In the late 1950s, when Teddy Kollek, the future mayor of Jerusalem, first suggested founding a national encyclopedic museum little more than a decade after Israel won its independence, many thought the idea pure folly. The young country was still struggling for its economic and political survival. But Vienna-born Kollek believed culture was “as vital a form of sustenance as the roof over one’s head and the food on one’s plate.”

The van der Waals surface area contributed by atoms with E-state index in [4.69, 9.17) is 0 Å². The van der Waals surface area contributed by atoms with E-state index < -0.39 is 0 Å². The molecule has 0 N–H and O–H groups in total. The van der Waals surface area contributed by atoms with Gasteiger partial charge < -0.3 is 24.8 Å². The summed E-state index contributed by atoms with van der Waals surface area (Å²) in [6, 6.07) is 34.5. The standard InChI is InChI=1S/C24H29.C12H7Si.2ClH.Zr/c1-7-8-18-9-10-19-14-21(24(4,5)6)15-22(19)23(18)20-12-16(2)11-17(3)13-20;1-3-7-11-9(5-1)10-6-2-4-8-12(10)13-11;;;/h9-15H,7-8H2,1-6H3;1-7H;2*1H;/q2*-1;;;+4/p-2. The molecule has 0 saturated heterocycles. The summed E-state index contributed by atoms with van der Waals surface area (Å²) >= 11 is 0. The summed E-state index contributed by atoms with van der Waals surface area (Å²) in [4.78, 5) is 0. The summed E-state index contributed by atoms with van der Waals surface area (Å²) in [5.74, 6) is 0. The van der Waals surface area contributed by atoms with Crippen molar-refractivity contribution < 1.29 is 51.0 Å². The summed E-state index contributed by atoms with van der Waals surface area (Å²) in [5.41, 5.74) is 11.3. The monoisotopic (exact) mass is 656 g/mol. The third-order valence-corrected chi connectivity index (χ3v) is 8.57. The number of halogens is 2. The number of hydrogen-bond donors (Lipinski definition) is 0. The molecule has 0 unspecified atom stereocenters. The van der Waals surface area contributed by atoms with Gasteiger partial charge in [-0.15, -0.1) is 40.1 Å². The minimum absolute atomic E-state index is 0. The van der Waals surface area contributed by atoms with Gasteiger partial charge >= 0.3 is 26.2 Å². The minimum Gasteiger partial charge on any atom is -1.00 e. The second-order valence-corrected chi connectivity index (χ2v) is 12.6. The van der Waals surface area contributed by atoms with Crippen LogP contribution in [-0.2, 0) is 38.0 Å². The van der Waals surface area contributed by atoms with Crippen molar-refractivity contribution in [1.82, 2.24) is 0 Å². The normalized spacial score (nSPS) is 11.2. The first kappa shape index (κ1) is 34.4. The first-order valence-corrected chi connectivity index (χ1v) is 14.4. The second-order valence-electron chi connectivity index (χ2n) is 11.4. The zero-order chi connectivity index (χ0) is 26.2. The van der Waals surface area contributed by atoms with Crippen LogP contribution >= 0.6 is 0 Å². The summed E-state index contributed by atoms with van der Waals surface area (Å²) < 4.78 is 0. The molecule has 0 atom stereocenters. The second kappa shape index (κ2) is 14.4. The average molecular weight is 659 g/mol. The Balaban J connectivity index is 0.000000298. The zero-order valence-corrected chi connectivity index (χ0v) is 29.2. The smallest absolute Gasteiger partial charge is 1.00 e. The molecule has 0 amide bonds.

The Israel Museum opened in 1965, in a Modernist complex nestled on the Judean Hills near the Knesset — the national parliament building — and the Hebrew University. Since that time, it has become the most eminent cultural institution in the region and one of the leading art and archaeology museums in the world, with collections growing exponentially over the past four decades. Now 45 years later, the museum has reopened after a $100 million expansion and renovation. The New York firm of James Carpenter Design Associates (JCDA) was responsible for adding new structures, while Efrat-Kowalsky Architects of Tel Aviv refurbished the museum’s stunning array of low-rise pavilions, spilling down a gently sloped 20-acre site. Together, they reaffirm the museum’s status as the finest contemporary architectural landmark in the Holy City. Another Tel Aviv—based firm, A. Lerman Architects, served as local project architects.